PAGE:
The first year I released the Prospect Guide, I decided to publish the book in late January. The thing about writing a book on prospects is that the transactions involving those prospects are a never-ending process. Whether it’s my book, Baseball America, Baseball Prospectus, or any other team book, there’s always a risk that a player will be traded away after the publishing deadline, or a new player will be added to the system. There’s really no deadline that avoids this.
The thing about that first year is that I finished the book in late-December, and then just sat around for a month waiting for transactions that didn’t happen. So I moved the deadline up to right after the Winter Meetings, which has been a good cut-off for prospect transactions. That said, there have been transactions after the deadline, including some that could have impacted the top 50 prospects. When those transactions take place, I always ask our writers where they would have ranked the player in the top 50, so that we don’t leave anyone out.
Today I conducted that process to find out where left-handed pitcher Stephen Tarpley, acquired in the Travis Snider deal, would have ranked.
When I first read about Tarpley, my immediate thought was to compare him to Cody Dickson. Tarpley is a year younger, and played one level lower than Dickson last year. The comparison lies in the fact that they’re both left-handers with fastballs that can hit the mid-90s, and upsides of number three starters one day. That’s an over-simplification of the two players, since they seem very different beyond those similarities.
As an example of the differences, Tarpley had more strikeouts and fewer walks than Dickson. I’d say that’s due to the difference in the levels, but I don’t think there’s a massive difference in talent between full-season low-A ball and short-season A-ball. The knock on Dickson is that he lacks control and a changeup. He worked on both things in West Virginia this year, and improved the control in the second half. Meanwhile, the main focus for Tarpley has been improving his secondary stuff, especially his curveball, and throwing with velocity in the early part of the game, since he has a strange habit of not reaching his normal velocity the first few innings.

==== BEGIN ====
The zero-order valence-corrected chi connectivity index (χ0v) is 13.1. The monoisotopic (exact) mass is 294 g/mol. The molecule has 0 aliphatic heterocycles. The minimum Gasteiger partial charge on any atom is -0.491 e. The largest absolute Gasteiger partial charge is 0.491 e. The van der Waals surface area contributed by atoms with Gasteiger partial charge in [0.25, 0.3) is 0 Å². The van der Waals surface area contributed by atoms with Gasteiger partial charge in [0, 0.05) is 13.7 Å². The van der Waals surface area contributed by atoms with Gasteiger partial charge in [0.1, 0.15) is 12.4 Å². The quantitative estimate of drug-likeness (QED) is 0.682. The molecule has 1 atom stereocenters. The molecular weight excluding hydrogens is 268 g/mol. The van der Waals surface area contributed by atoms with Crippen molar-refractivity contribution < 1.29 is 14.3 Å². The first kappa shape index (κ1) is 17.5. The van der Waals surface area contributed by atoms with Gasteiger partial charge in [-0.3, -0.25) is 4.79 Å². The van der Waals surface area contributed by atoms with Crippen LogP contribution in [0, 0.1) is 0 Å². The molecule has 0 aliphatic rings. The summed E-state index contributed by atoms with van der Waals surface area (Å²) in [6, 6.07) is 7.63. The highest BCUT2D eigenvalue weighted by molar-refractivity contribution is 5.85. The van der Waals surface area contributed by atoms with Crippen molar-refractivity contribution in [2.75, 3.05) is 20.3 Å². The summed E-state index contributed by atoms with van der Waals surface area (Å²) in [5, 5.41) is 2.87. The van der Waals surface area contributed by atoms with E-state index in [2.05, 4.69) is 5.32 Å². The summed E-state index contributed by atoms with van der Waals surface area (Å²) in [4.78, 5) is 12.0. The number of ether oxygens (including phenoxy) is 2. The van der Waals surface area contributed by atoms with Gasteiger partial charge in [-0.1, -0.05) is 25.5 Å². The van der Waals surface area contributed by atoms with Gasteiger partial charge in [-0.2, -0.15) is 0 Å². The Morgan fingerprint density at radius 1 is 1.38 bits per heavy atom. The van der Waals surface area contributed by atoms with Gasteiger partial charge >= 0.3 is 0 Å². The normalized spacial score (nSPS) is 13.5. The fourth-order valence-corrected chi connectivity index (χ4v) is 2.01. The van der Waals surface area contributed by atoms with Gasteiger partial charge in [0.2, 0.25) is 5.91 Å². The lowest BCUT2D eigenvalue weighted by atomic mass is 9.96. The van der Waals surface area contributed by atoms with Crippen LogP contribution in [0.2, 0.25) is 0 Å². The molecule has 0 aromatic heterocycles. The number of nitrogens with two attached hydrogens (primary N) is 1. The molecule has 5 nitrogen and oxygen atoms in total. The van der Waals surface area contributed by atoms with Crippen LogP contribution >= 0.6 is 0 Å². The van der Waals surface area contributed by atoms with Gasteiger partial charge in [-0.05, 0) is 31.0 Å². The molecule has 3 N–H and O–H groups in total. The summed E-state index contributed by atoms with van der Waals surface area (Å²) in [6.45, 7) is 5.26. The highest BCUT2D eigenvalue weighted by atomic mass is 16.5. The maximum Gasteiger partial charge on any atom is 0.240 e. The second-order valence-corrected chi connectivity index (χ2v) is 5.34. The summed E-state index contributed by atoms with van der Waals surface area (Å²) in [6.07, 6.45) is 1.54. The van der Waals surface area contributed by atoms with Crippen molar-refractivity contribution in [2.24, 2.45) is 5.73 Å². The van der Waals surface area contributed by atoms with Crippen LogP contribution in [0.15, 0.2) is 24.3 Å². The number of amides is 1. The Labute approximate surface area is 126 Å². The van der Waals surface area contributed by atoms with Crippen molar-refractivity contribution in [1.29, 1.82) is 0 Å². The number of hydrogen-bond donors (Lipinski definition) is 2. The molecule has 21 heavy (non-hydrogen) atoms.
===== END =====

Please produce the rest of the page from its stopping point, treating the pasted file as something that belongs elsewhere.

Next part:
Dickson has been a sleeper of ours over the last two years for two main reasons. One is the stuff from a lefty. Tarpley also gets credit for that. The other reason for Dickson is the fact that the Pirates have shown a good track record of developing pitchers in the lower levels, especially with adding a changeup and reducing control issues. Those adjustments don’t apply in Tarpley’s case, although the velocity issues seem like they could be a delivery adjustment issue, and the Pirates have also had success here on a lot of levels.
So in my view, Tarpley gets credit for having great stuff as a lefty, and being in a system that has strong coaches and a good chance of developing him to his full potential. Thus, my immediate reaction was to put him right there with Dickson, who ranked 14th overall in this year’s top 50.
I asked Wilbur Miller and John Dreker where they would rank Tarpley (aside from myself, Wilbur and John are the only people who rank every prospect in the system for the book, rather than just prospects for specific teams), and they had him in the 11-13 range. That’s another way of saying that one person had him 11th and one person had him 13th. If you bought the Prospect Guide (and if you haven’t, well, I don’t want to tell you how to live your life, but you definitely should buy it, since it’s the most in-depth look at the Pirates’ farm system that you can find), then you’d know that I prefer tiered rankings over a straight numerical list. The 11-13 range puts Tarpley at the end of tier 3 or the beginning of tier 4.
Based on the combined rankings, Tarpley would likely end up around the 12 or 13 spot. As for the tiered rankings, we had Dickson at the start of tier 4, and those tiers are largely made up of players with comparable talent. If this was the decision process for the book (and that process is totally different, since we don’t submit numerical rankings, but instead submit most likely upsides for each player, which then leads to total rankings), I’d probably end up bumping Tarpley down right behind John Holdzkom, making him the 14th ranked prospect, and pushing Dickson and everyone behind him down a spot. That puts Dickson and Tarpley together, with the slight edge to Tarpley, although both would be in the same talent tier, so there wouldn’t be a big difference.
What this means overall is that the Pirates have two left-handed starting pitching prospects in A-ball who have the upside of middle of the rotation starters. That increases the odds that the Pirates will end up with a solid lefty starter in their rotation one day, since Dickson was basically the only top left-handed starting prospect in the system before this trade.
**Pittsburgh Pirates 2015 Top Prospects: #8 – Mitch Keller. The top ten countdown resumes tomorrow, and we’re starting to get into the group that will draw consideration for top 100 overall lists. The entire top 50 in the Pirates’ system is exclusive to the 2015 Prospect Guide, along with 200+ reports on every prospect in the system.
**The PTBNL in the Travis Snider Trade Won’t Be Determined Until Spring Training. This increases the odds that it isn’t a 2014 draft pick, although I explain in the article how it doesn’t rule things out.